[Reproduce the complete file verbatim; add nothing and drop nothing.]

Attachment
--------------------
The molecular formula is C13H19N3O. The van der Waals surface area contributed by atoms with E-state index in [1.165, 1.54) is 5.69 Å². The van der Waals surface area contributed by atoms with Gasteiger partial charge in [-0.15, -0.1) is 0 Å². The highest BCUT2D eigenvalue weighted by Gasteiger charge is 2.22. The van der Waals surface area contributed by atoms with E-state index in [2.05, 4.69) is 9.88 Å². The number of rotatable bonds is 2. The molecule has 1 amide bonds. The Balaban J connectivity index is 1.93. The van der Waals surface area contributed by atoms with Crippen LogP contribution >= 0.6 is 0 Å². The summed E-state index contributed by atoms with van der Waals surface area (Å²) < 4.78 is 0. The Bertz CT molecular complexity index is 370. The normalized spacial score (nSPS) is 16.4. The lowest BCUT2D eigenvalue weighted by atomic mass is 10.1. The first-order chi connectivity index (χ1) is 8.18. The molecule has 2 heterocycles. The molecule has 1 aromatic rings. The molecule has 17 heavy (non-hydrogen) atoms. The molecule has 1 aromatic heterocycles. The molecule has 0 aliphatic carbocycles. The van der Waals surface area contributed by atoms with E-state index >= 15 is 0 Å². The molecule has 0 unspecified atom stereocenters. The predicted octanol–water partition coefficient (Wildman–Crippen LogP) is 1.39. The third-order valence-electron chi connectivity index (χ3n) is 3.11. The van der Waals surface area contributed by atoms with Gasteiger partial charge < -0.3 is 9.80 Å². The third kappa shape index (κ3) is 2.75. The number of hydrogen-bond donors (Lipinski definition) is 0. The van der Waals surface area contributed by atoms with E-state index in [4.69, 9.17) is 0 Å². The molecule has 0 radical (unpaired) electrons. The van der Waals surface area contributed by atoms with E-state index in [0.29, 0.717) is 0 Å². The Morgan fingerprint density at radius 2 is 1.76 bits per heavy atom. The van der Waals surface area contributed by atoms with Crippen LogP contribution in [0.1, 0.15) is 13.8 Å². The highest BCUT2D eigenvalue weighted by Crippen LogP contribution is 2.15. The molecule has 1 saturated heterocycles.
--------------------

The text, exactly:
The molecular formula is C13H19N3O. The van der Waals surface area contributed by atoms with E-state index in [1.165, 1.54) is 5.69 Å². The van der Waals surface area contributed by atoms with Gasteiger partial charge in [-0.15, -0.1) is 0 Å². The highest BCUT2D eigenvalue weighted by Gasteiger charge is 2.22. The van der Waals surface area contributed by atoms with E-state index in [2.05, 4.69) is 9.88 Å². The number of rotatable bonds is 2. The molecule has 1 amide bonds. The Balaban J connectivity index is 1.93. The van der Waals surface area contributed by atoms with Crippen LogP contribution >= 0.6 is 0 Å². The summed E-state index contributed by atoms with van der Waals surface area (Å²) < 4.78 is 0. The Bertz CT molecular complexity index is 370. The normalized spacial score (nSPS) is 16.4. The lowest BCUT2D eigenvalue weighted by atomic mass is 10.1. The first-order chi connectivity index (χ1) is 8.18. The molecule has 2 heterocycles. The molecule has 1 aromatic rings. The molecule has 17 heavy (non-hydrogen) atoms. The molecule has 1 aromatic heterocycles. The molecule has 0 aliphatic carbocycles. The van der Waals surface area contributed by atoms with E-state index >= 15 is 0 Å². The molecule has 0 unspecified atom stereocenters. The predicted octanol–water partition coefficient (Wildman–Crippen LogP) is 1.39. The third-order valence-electron chi connectivity index (χ3n) is 3.11. The van der Waals surface area contributed by atoms with Gasteiger partial charge < -0.3 is 9.80 Å². The third kappa shape index (κ3) is 2.75. The number of hydrogen-bond donors (Lipinski definition) is 0. The van der Waals surface area contributed by atoms with E-state index in [4.69, 9.17) is 0 Å². The molecule has 0 radical (unpaired) electrons. The van der Waals surface area contributed by atoms with E-state index in [0.29, 0.717) is 0 Å². The Morgan fingerprint density at radius 2 is 1.76 bits per heavy atom. The van der Waals surface area contributed by atoms with Crippen LogP contribution in [0.1, 0.15) is 13.8 Å². The highest BCUT2D eigenvalue weighted by Crippen LogP contribution is 2.15. The molecule has 1 saturated heterocycles.